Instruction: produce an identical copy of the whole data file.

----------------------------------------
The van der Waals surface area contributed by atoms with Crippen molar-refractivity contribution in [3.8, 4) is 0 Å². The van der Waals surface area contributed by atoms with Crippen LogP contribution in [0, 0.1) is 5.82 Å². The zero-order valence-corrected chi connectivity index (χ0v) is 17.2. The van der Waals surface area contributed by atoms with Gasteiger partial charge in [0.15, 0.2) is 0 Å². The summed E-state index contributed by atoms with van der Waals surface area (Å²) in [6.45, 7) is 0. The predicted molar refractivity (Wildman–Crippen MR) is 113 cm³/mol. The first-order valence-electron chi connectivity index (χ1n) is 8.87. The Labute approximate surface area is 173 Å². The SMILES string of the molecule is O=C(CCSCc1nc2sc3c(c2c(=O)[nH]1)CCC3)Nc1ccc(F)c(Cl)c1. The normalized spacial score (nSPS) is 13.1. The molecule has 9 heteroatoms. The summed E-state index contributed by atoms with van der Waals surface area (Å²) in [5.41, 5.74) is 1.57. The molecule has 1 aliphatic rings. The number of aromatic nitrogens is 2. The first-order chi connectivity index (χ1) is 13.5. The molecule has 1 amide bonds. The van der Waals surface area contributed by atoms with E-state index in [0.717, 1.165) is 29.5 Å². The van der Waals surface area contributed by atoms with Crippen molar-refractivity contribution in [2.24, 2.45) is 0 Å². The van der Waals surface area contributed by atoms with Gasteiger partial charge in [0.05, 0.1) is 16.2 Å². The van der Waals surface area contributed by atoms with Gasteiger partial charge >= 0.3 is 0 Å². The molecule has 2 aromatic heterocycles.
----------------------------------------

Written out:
The van der Waals surface area contributed by atoms with Crippen molar-refractivity contribution in [3.8, 4) is 0 Å². The van der Waals surface area contributed by atoms with Crippen LogP contribution in [0, 0.1) is 5.82 Å². The zero-order valence-corrected chi connectivity index (χ0v) is 17.2. The van der Waals surface area contributed by atoms with Gasteiger partial charge in [0.15, 0.2) is 0 Å². The summed E-state index contributed by atoms with van der Waals surface area (Å²) in [6.45, 7) is 0. The predicted molar refractivity (Wildman–Crippen MR) is 113 cm³/mol. The first-order valence-electron chi connectivity index (χ1n) is 8.87. The Labute approximate surface area is 173 Å². The SMILES string of the molecule is O=C(CCSCc1nc2sc3c(c2c(=O)[nH]1)CCC3)Nc1ccc(F)c(Cl)c1. The normalized spacial score (nSPS) is 13.1. The molecule has 9 heteroatoms. The summed E-state index contributed by atoms with van der Waals surface area (Å²) in [5.41, 5.74) is 1.57. The molecule has 1 aliphatic rings. The number of aromatic nitrogens is 2. The first-order chi connectivity index (χ1) is 13.5. The molecule has 1 amide bonds. The van der Waals surface area contributed by atoms with E-state index in [0.717, 1.165) is 29.5 Å². The van der Waals surface area contributed by atoms with Crippen molar-refractivity contribution in [2.24, 2.45) is 0 Å². The van der Waals surface area contributed by atoms with Gasteiger partial charge in [0.05, 0.1) is 16.2 Å². The van der Waals surface area contributed by atoms with Gasteiger partial charge >= 0.3 is 0 Å². The molecule has 2 aromatic heterocycles.